Sir John lles Mantell, stipendiary magistrate of the Salford Hundred, took the usual oaths, and qualified as justice for the county, at the Salford Hundred Sessions, October 25.(7)

Mr. Robert Barnes, formerly mayor of Manchester, presented the trustees of the Royal Infirmary with the sum of 10,000. October.(7)

1st. November Monday
The Rev. Dr. Munroe, of the Scotch Presbyterian Church, Grosvenor Square, died November 1, aged 73 years. He was for thirty-seven years connected with the Grosvenor Square Scotch Church congregation.(7)

15th. November Monday
The Union Chapel, Oxford Road, opened November 15, the Rev. Alexander M'Laren minister. The building is in the Lombardo-Gothic style of architecture, and will accommodate about one thousand three hundred persons.(7)

18th. November Thursday
St. Stephen's Church, Hulme, was consecrated December 18, by Bishop Lee.(7)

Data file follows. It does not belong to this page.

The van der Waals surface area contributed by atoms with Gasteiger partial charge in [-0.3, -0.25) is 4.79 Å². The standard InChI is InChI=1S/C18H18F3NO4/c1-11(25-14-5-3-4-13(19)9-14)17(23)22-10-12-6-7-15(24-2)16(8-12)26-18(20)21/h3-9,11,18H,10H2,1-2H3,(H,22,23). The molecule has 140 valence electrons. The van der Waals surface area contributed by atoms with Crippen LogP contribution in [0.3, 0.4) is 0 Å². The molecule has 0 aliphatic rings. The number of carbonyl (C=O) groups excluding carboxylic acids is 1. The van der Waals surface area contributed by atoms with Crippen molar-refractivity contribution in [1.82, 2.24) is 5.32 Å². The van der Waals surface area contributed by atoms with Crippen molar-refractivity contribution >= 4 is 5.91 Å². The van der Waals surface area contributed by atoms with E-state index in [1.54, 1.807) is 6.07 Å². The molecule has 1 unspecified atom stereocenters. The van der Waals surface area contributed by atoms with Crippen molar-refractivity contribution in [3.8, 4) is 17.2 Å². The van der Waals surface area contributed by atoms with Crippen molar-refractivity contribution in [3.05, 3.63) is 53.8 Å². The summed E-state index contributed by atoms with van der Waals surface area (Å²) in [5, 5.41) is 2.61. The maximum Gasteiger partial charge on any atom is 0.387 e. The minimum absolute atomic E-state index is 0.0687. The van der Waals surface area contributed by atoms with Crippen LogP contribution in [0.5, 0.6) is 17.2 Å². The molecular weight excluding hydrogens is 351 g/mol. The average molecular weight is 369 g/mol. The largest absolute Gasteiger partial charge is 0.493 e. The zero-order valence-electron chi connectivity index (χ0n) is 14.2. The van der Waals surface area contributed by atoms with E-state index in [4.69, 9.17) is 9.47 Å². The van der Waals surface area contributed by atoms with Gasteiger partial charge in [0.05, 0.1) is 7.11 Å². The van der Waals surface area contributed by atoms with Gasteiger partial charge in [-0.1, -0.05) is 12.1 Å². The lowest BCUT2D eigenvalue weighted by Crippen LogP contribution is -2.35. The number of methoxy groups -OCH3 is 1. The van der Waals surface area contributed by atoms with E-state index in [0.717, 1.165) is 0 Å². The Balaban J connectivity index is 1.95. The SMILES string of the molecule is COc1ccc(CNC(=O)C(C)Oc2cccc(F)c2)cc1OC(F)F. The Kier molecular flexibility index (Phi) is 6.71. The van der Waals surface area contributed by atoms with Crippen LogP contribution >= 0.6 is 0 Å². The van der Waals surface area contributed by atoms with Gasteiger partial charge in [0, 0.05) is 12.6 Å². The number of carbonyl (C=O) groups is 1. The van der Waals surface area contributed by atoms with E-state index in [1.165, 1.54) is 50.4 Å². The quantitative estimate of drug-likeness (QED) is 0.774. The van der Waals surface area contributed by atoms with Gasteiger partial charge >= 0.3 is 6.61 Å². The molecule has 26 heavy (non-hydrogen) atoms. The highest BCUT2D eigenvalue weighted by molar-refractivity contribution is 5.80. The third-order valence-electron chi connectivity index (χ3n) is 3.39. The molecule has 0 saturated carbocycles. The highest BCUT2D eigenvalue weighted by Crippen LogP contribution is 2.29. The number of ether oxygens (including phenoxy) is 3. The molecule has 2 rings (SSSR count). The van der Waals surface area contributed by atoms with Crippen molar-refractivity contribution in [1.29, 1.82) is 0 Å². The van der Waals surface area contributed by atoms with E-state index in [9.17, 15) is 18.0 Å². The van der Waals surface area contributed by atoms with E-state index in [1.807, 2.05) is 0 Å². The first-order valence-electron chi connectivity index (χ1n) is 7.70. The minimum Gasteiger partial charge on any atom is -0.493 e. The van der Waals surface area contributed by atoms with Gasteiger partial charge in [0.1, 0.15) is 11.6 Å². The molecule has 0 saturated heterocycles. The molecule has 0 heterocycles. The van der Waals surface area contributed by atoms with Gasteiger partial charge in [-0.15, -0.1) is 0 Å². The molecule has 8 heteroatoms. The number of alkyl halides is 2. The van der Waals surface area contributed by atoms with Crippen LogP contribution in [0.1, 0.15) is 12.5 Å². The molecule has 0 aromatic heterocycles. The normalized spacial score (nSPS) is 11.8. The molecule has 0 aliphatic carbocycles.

11th. December Saturday
Mr. Edward Hooson died December 11, in his forty-fifth year. He was president of the Lancashire Reform League, and a well-known political leader of the working classes.(7)

12th. December Sunday
Alderman Thomas Dilworth Crewdson died at Baden, in Germany, December 12, in the sixty-sixth year of his age. Mr. Crewdson had been a member of the Manchester Board of Guardians about twenty-five years, and was for above thirty years treasurer of the City Mission. He was also a county and city magistrate. He was a man of refined culture and literary tastes, and for several years had been a member of the Rosicrucian Society.(7)

24th. December Friday